Friday, September 7, 2007

Inspired by research I'm doing in rl on 19th c asian art curator Kojiro Tomita, I donned a kimono, obi and zori. As I strolled around Caledon, more strangers than usual came up to me to say hello and offered friendship. Something about the "shy" makeup I've applied, as well as passive gestures, have made me more approachable.

Of course, you can't judge a book by its cover. In a sandbox today, I came across an obnoxious guy who was hurling enormous knives into everyone's builds. He stood on a plinth, towering over everyone below, so I had to plank* him.

*sl term, to plank: to hurl yourself at another in order to knock him over.

Tuesday, September 4, 2007

High diving in Caledon
Examining sl drawings by artist and Art Center creator Mar Dwi (will try to share his work on this blog)
Sandbox experiments: Inside my newly built yurt
Too much whisky...


Had a great time with my pal Colleen, wandering around New Orleans. I went ahead to scout out a church. Churches in sl offer a bit of respite from the short-skirted, Amsterdam-lovin’ crowds. I’ve found opportunities for decent conversation and quiet at the Friends Meeting House, Mont St. Michel and now the Cathedral of St. Louis on Jackson Square. In the cathedral I came across a woman sitting in a pew, head in hands, “Katrina Relief” hovering as her group tag above her head. Habitat for Humanity/Katrina Relief boxes dot the landscape. Colleen and I hoped that Mardi Gras celebrations here would benefit Katrina victims in the way Second Life Relay for Life does so successfully. The University of New Orleans in rl has stated that, in case of another disruptive hurricane, they intend to host classes in-world We spent a bit of time thinking about Katrina and then wandered around the place, wishing we could find the Napolean House or Lafitte’s Blacksmith Shop (bar). We rounded the corner and there it was! Lafitte’s! Albeit a prim coated version of the crumpled vision on Bourbon Street but still – a place we recognized and loved. We were so excited we celebrated by drinking rum and cokes and smoking ciggies and cigars at the same time.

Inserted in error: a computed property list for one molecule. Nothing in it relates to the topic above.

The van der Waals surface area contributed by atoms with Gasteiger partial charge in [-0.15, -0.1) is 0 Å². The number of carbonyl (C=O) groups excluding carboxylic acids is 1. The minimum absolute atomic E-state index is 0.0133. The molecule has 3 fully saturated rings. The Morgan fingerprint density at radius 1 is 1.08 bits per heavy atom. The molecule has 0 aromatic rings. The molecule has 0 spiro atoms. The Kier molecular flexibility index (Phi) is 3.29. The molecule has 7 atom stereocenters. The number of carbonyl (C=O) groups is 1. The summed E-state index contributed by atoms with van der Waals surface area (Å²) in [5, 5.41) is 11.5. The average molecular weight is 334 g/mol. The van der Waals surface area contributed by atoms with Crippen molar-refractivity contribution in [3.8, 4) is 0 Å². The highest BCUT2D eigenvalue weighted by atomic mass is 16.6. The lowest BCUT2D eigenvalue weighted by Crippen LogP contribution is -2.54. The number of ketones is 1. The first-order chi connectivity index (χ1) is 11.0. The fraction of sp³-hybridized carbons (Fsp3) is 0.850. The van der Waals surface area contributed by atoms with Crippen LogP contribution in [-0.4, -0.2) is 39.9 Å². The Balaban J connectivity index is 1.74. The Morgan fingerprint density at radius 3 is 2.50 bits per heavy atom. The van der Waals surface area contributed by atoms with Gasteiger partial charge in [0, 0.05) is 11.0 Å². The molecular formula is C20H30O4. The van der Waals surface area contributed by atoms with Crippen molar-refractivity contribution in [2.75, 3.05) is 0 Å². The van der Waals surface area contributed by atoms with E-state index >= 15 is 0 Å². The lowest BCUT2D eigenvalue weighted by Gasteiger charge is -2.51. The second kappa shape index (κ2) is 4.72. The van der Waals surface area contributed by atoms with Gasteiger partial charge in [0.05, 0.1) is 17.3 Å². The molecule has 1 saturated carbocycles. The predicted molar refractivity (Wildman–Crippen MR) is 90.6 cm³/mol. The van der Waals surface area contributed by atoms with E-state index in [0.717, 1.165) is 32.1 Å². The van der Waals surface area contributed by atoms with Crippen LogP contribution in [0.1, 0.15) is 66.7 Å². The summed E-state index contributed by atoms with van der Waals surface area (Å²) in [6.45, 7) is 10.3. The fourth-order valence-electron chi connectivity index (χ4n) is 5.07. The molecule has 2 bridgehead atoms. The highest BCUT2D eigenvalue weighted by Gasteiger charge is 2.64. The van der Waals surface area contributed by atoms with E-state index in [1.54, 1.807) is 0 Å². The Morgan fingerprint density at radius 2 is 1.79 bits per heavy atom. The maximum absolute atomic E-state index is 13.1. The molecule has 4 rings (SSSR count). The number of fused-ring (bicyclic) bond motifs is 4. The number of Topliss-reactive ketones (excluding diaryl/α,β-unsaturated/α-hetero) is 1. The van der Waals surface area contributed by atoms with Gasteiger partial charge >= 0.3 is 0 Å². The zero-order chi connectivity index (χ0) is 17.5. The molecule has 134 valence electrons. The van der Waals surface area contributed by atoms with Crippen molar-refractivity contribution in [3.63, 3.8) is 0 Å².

We had an interesting chat about the men we’ve met online who, though never purporting to be anything else, surprised us when their rl was revealed. I found out my first mate in-world was a 55 year old math teacher from Georgia, newly divorced. He sent me a link to his myspace page, which showed him shirtless holding weights or grinning with his teenaged sons, the page filled with comments from buxom 55 year old blondes…As nice as he was, not my scene. In fact, just the kind of thing that should send me scampering away from this kind of online interaction altogether, if it weren’t for the possibility of escape to places like Caledon, a sim dedicated to 19th century living, where I spend most of my time.

It’s funny meeting people in-world. Some folks are revealing, like the math teacher, and others clam up the moment you ask anything remotely related to rl. I’ve got a lovely new acquaintance that I enjoy spending time with, and, though she’s shown me her rl blog, she never talks rl when in-world. I suppose a good lesson for me, who reveals all readily, in my Italian way, to whoever makes the mistake of pausing next to me for too long…

Wednesday, August 22, 2007

Blowing off steam

I think I was just kicked out of the New Citizen's Institute. I met a bunch of fiesty English gals (or so I suspect) and we began a show and tell, in front of the educational panels posted for newbies, that involved a dancing cow and a pig that sent out jets of pink particles. I wore my steampunk crash helmet and my mate wore a cow on her head. We jumped into a motorized rescue boat with a few Heineken's and next thing I knew I was informed that the sim were in was shutting down...might have been the giant schooner that we rezzed onto the lecture hall. Oops.

Monday, August 20, 2007

Making friends

I'm in a sort of steampunk, suit-wearing, speak-easy phase ... more on that later.